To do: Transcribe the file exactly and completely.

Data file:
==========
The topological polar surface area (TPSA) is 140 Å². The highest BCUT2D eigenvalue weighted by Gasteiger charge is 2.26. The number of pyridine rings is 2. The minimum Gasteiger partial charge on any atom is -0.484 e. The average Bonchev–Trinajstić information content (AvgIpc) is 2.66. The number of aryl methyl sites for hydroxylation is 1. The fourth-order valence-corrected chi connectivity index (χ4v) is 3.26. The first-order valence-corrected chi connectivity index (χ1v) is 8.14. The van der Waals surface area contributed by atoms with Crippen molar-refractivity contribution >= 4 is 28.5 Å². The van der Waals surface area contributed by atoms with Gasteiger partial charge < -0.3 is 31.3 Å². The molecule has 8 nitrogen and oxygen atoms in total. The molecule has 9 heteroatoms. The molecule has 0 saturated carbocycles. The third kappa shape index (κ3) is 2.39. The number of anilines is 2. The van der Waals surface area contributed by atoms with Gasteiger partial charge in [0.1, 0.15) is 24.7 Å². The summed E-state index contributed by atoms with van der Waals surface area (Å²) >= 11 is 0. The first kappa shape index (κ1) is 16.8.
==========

The topological polar surface area (TPSA) is 140 Å². The highest BCUT2D eigenvalue weighted by Gasteiger charge is 2.26. The number of pyridine rings is 2. The minimum Gasteiger partial charge on any atom is -0.484 e. The average Bonchev–Trinajstić information content (AvgIpc) is 2.66. The number of aryl methyl sites for hydroxylation is 1. The fourth-order valence-corrected chi connectivity index (χ4v) is 3.26. The first-order valence-corrected chi connectivity index (χ1v) is 8.14. The van der Waals surface area contributed by atoms with Crippen molar-refractivity contribution >= 4 is 28.5 Å². The van der Waals surface area contributed by atoms with Gasteiger partial charge < -0.3 is 31.3 Å². The molecule has 8 nitrogen and oxygen atoms in total. The molecule has 9 heteroatoms. The molecule has 0 saturated carbocycles. The third kappa shape index (κ3) is 2.39. The number of anilines is 2. The van der Waals surface area contributed by atoms with Gasteiger partial charge in [0.1, 0.15) is 24.7 Å². The summed E-state index contributed by atoms with van der Waals surface area (Å²) >= 11 is 0. The first kappa shape index (κ1) is 16.8.